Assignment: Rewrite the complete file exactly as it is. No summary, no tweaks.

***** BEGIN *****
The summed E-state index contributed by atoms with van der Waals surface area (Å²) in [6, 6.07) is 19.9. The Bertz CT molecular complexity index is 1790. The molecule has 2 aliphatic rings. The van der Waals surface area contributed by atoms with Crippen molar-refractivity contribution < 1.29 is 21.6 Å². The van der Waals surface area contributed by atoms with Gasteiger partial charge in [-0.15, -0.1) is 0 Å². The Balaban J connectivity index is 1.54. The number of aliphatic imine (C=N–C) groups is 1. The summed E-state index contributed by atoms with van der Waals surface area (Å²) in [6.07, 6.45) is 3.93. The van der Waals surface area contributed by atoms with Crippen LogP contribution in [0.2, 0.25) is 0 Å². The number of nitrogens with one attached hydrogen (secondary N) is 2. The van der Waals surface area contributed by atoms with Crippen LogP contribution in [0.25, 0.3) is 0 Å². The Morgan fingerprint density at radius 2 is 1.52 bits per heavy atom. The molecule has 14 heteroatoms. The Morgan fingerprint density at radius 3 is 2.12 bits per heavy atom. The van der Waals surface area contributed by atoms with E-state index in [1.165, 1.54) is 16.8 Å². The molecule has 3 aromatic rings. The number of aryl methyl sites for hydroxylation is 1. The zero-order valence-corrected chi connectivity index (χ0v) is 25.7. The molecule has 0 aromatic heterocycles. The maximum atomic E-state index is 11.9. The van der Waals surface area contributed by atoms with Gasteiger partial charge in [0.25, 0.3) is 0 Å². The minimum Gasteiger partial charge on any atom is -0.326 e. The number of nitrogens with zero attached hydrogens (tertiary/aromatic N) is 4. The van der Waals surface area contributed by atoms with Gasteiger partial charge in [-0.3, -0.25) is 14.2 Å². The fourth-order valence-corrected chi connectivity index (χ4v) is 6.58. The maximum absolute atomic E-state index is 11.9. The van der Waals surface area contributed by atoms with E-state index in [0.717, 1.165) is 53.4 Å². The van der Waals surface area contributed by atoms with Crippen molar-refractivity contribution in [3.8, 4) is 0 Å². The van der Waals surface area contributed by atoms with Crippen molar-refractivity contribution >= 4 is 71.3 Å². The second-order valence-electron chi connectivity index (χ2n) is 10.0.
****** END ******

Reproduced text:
The summed E-state index contributed by atoms with van der Waals surface area (Å²) in [6, 6.07) is 19.9. The Bertz CT molecular complexity index is 1790. The molecule has 2 aliphatic rings. The van der Waals surface area contributed by atoms with Crippen molar-refractivity contribution < 1.29 is 21.6 Å². The van der Waals surface area contributed by atoms with Gasteiger partial charge in [-0.15, -0.1) is 0 Å². The Balaban J connectivity index is 1.54. The number of aliphatic imine (C=N–C) groups is 1. The summed E-state index contributed by atoms with van der Waals surface area (Å²) in [6.07, 6.45) is 3.93. The van der Waals surface area contributed by atoms with Crippen LogP contribution in [0.2, 0.25) is 0 Å². The number of nitrogens with one attached hydrogen (secondary N) is 2. The van der Waals surface area contributed by atoms with Crippen LogP contribution in [0.25, 0.3) is 0 Å². The Morgan fingerprint density at radius 2 is 1.52 bits per heavy atom. The molecule has 14 heteroatoms. The Morgan fingerprint density at radius 3 is 2.12 bits per heavy atom. The van der Waals surface area contributed by atoms with E-state index in [1.165, 1.54) is 16.8 Å². The molecule has 3 aromatic rings. The number of aryl methyl sites for hydroxylation is 1. The zero-order valence-corrected chi connectivity index (χ0v) is 25.7. The molecule has 0 aromatic heterocycles. The maximum atomic E-state index is 11.9. The van der Waals surface area contributed by atoms with Gasteiger partial charge in [0.25, 0.3) is 0 Å². The minimum Gasteiger partial charge on any atom is -0.326 e. The number of nitrogens with zero attached hydrogens (tertiary/aromatic N) is 4. The van der Waals surface area contributed by atoms with Gasteiger partial charge in [-0.3, -0.25) is 14.2 Å². The fourth-order valence-corrected chi connectivity index (χ4v) is 6.58. The maximum absolute atomic E-state index is 11.9. The van der Waals surface area contributed by atoms with E-state index in [0.717, 1.165) is 53.4 Å². The van der Waals surface area contributed by atoms with Crippen molar-refractivity contribution in [3.8, 4) is 0 Å². The van der Waals surface area contributed by atoms with Crippen molar-refractivity contribution >= 4 is 71.3 Å². The second-order valence-electron chi connectivity index (χ2n) is 10.0.